Ayn Rand is often charged with advocating a kind of cynical amoralism; but the opposite is true. Rand was a moral idealist. In this session, we will discuss the nature and roots of that idealism, addressing such questions as: What does it mean to be an idealist? Why does Rand think that ideals are so important to have and to fight for? What is the connection between having ideals and having a self? Is idealism naïve and impractical?
This talk was recorded at Objectivist Summer Conference 2018.
In this video, recorded at Objectivist Summer Conference 2018, Patrick Bet-David interviews Yaron Brook to discuss Objectivism and Capitalism. Brook responds to questions such as: Is Objectivism a philosophy for elitists? Is it sustainable to run a nation based on this philosophy? How is world peace achieved? Has religion done more good or bad for the world? Was Ayn Rand’s move to America as a young woman a “leap of faith”? What would the world look like if everyone accepted Objectivism? Does the virtue of selfishness work in every aspect of life? And more. . . .
Yaron Brook is chairman of the board of the Ayn Rand Institute and travels extensively as ARI’s spokesman.
Brook can be heard weekly on The Yaron Brook Show, which airs live on the BlogTalkRadio podcast. He is also a frequent guest on national radio and television programs. He is the coauthor, with Don Watkins, of the national best-seller Free Market Revolution; How Ayn Rand’s Ideas Can End Big Government and of Equal Is Unfair: America’s Misguided Fight Against Income Inequality.
Brook serves on the boards of the Ayn Rand Institute, the Clemson Institute for the Study of Capitalism and CEHE (Center for Excellence in Higher Education), and he is a member of the Association of Private Enterprise Education and the Mont Pelerin Society.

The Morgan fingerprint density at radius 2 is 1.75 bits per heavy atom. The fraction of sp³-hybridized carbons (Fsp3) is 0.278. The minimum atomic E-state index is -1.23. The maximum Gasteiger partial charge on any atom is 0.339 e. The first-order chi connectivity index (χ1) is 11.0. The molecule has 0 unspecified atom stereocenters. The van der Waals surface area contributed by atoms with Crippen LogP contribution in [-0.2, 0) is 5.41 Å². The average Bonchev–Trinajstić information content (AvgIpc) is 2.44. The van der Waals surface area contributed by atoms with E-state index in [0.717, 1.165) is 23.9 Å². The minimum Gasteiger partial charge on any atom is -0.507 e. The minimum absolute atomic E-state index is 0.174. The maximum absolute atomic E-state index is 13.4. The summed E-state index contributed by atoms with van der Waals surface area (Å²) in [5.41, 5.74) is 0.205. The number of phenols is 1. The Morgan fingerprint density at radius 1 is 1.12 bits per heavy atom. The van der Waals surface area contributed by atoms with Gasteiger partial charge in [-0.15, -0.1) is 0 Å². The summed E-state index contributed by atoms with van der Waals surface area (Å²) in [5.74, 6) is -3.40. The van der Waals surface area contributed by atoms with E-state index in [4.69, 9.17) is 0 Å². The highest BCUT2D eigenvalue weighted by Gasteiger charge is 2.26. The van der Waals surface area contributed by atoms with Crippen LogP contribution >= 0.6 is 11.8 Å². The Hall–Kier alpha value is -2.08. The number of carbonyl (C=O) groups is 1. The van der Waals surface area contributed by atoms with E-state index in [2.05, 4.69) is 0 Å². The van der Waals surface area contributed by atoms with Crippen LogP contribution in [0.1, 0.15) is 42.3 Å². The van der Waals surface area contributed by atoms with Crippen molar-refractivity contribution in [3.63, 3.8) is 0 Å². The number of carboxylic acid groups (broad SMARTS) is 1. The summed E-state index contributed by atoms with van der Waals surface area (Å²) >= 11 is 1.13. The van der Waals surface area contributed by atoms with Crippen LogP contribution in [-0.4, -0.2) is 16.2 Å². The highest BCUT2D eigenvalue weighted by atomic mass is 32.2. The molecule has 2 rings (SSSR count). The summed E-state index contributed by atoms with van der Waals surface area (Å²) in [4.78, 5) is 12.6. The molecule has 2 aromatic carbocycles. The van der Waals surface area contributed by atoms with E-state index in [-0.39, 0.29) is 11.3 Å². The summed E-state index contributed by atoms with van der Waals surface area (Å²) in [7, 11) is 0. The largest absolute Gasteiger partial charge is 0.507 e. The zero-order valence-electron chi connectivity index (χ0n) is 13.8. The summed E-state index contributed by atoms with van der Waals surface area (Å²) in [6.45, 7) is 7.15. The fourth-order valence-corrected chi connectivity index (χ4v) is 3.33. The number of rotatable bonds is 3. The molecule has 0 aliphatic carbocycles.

Mr. Bet-David is passionate about shaping the next generation of leaders by teaching entrepreneurship and disrupting the traditional approach to a career. His popular YouTube videos “The Life of an Entrepreneur” and others are available on Valuetainment, a channel for entrepreneurs. He has hosted one-on-one interviews with NBA Hall of Famers James Worthy and Magic Johnson; author Robert Greene; entrepreneur and NBA team owner Mark Cuban; Indy-500 winner Al Unser Jr. and Apple co-founder Steve Wozniak.
Yaron Brook talks with Onkar Ghate and Greg Salmieri about free speech, the Patreon scandal, and Sam Harris’s reaction. During this Livestream from the Ayn Rand Institute the guests will discuss free speech from an Objectivist perspective and why the controversy is philosophic in nature.
This session explores a key theme of The Fountainhead: the importance of thinking for oneself. We discuss how key speeches and passages from the book address these questions: What does it mean to think for oneself? Does it mean believing whatever one likes, never learning from or agreeing with others, judging everything on a case-by-case basis? Or does it mean using a disciplined, principled method consistent with learning from others? (May contain mild Fountainhead plot spoilers.)
Recorded live at Objectivist Summer Conference 2018
This talk integrates the moral perspective offered by Rand’s “trader principle” with psychological tools and insights for improving assertive communication. Attendees will learn how skills such as reflective listening, the “broken record” technique, perspective-taking, and ”I”-statements can deepen the intimacy and value derived from close personal relationships, largely by conveying respect for the other person’s volition and value-context while also demanding respect for one’s own. Recorded at Objectivist Conferences 2018
This talk shows that there are several attributes of literary heroism: the promotion of life-affirming values, the depth of virtue(s) manifested, the power of antagonists faced, and the hero’s degree of prowess. When we deploy such criteria and compare and contrast Howard Roark to some of literature’s other great heroes-for example, Odysseus, Cyrano, Doctor Stockmann, and Shane-where do we find he stands in the pantheon of literary heroism? This talk examines and answers this question.
In the 1960s, protests erupted at U.C. Berkeley over a ban on political activity on campus. Students marched and occupied school property, all in the name of “free speech.” Today, the Free Speech Movement launched at Berkeley in the 1960s is widely held as a model for advocates of the right to free speech. Is that true? This talk analyzes the Berkeley Free Speech Movement and its implications for free speech today.